FG: How long did it take you to write the film?

JP: It all began with the title. Four years ago, I was drinking with friends, and yes, everyone was so drunk. A friend suddenly shouted, out of nowhere, “Nasaan siya? Hoy (name)! I’m drunk, I love you!” Few days later, I told her if I can use those words she shouted that night as a title for a film. I wrote the initial script of the film two years ago. But I felt that there’s something missing in the story, so I asked my friend, Giancarlo Abrahan, if he could write the film with me. And everything else kicked off from there.


FG:     Is it hard to achieve something like this film?

JP: Statistics show that youth nowadays are constantly looking for the right combination of being alone and being together to make themselves feel good. In a way, they find the need to fall in love to see certain things the way they are meant to be seen, although that love does not necessarily require being given to another person. Of course, to have that love for someone significant is equally thrilling and nice. But if we are too focused on finding that notion of ‘forever’ in terms of romantic love, it becomes more elusive. We can’t waste our time and our youth waiting for a single person to validate everything.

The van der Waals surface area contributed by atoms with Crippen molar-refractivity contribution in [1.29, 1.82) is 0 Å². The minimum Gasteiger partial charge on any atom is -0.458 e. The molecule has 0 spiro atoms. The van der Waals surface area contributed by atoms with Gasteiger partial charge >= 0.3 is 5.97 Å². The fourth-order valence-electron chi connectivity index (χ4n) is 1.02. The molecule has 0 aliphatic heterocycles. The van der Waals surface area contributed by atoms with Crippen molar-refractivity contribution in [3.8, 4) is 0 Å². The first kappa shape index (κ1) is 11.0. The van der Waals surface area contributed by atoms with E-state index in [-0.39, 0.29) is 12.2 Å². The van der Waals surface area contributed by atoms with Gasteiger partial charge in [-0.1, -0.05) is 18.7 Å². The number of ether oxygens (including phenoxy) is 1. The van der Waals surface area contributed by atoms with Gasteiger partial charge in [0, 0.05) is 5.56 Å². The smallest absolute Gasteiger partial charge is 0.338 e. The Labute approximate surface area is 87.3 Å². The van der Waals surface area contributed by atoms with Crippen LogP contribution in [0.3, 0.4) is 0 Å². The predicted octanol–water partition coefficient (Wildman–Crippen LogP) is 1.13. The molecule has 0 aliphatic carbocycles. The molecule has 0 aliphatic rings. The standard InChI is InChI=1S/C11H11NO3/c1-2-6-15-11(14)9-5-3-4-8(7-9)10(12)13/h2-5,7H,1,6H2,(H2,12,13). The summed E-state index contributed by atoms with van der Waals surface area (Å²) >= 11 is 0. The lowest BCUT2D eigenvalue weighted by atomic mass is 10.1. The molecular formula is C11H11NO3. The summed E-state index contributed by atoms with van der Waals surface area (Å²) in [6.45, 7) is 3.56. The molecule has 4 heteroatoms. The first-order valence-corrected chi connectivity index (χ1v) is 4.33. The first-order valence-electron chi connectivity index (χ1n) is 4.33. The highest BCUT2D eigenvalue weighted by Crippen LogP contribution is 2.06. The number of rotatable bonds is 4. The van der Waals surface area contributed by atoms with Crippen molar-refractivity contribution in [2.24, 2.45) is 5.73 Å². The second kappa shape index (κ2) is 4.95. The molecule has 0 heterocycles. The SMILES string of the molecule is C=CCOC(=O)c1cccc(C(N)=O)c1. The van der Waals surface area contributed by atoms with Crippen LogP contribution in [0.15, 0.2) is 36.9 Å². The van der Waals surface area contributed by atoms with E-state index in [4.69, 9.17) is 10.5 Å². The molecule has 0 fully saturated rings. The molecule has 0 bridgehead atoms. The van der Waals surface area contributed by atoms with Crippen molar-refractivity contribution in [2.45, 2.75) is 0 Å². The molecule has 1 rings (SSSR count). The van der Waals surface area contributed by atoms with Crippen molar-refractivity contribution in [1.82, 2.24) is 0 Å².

This is what inspired us to write the story. And this is how we want to inspire everyone else. We want people to realize the joy of discovering something new about themselves, and the simple pleasures brought about by small but meaningful things that do not require the presence of another person. We need to see and understand that while it is nice to be loved, happiness is still possible without someone else. You can be happy on your own with the love you give yourself. You deserve to be made to feel that you are enough, and that realization starts with you.

Director JP, reminisced the trials and tribulations he had faced in shooting this film in 10 days in a span of two months. Though he did not have any trouble at all, with half of the scenes are filmed in Quezon City and the others being in La Union. But really the only difficult part of filming as they said was the scenes that took place in a car with all of that heavy duty equipment stacked together.


JP2FG: This is a story about the painful side of love, why do you think the audience is so drawn to these kinds of stories?